We support our clients, be they government institutions or private sector enterprises, to derive the maximum possible benefit from the global economy. To that effect, measures aimed at reducing the cost of trading or doing business is central to our work on international trade and permeates through our different practice areas. Trade Facilitation is one area where we believe significant progress can be achieved to reduce the cost of trading internally as well as internationally. There are huge variations among countries in terms of the time it takes to clear goods through customs and transit time of goods through border posts, differences that, in some cases, can amount to weeks and months. The problem is compounded for countries which are landlocked. There are tremendous benefits to be gained from trade facilitation measures and immense potential for further development.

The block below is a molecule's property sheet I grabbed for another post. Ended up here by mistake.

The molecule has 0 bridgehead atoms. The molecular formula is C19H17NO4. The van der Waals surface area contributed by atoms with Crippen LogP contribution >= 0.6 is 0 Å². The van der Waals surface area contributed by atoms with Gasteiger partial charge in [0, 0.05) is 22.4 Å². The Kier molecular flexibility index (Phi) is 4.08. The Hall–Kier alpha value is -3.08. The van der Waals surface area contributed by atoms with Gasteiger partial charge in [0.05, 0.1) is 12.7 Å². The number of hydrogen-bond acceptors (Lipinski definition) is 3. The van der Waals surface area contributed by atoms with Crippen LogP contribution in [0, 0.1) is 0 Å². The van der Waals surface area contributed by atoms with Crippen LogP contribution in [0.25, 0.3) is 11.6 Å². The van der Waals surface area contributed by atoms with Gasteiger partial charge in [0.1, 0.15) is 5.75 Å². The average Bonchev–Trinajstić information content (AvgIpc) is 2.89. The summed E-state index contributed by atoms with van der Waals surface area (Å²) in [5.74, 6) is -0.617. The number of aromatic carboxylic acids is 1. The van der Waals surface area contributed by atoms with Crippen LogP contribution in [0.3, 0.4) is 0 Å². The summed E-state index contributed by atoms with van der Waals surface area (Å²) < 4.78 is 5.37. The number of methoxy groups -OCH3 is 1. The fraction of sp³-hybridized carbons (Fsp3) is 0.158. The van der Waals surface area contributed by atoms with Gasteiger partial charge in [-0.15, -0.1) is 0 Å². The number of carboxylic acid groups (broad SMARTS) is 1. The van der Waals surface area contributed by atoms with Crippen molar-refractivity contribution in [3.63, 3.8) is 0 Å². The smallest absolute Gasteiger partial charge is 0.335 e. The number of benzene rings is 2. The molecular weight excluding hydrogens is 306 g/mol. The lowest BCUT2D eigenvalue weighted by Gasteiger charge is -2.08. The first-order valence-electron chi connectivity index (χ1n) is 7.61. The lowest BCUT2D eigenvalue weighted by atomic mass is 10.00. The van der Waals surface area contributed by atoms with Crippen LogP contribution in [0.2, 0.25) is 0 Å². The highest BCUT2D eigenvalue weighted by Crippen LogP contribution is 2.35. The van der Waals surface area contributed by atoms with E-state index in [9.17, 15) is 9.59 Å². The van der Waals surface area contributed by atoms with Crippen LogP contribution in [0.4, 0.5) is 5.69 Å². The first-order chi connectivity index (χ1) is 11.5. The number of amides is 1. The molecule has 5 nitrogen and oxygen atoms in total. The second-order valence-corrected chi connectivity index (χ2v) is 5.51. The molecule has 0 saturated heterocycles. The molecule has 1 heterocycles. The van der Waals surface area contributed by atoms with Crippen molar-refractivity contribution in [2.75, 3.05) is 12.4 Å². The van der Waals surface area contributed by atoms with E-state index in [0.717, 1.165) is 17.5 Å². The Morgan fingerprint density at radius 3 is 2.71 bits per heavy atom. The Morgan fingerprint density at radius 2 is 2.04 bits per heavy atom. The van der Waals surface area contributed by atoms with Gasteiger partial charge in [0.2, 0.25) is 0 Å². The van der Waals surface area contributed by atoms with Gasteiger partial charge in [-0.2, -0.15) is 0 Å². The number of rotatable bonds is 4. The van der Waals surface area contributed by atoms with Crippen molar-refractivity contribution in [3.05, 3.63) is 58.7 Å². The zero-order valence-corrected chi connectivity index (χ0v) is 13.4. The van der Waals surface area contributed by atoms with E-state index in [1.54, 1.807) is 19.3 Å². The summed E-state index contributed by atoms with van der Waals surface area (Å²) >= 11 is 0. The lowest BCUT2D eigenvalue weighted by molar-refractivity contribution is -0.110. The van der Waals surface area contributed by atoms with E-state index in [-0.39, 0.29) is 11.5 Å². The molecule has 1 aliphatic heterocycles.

Customs play an important role in the regulation of trade across borders and in ensuring a fair, uniform and neutral system for the valuation of goods for customs purposes — and developing a system that conforms to commercial realities and which outlaws the use of arbitrary or fictitious customs values. In addition, customs are increasingly being involved in fighting against counterfeiting, violation of intellectual property rights and illicit transactions.
Our hands-on approach and partnerships, our experts in the field and our working relationship with the trade community in general, has enabled us to develop a capacity to provide highly specialised technical assistance to both government institutions such as customs and private enterprises to, on the one hand, help them to reduce the cost of doing business by adopting modern techniques and on the other hand, to become more competitive in the global market place. Our deep knowledge of countries in Africa, Latin America, Asia and the Middle East allows us to adapt our activities to the realities on the ground. Focusing on customs modernisation in general, we have become increasingly aware of the need for greater transparency and availability of information, the need to facilitate and expedite the release and clearance of goods, the need to ensure the freedom of transit and the streamlining of formalities connected with trade.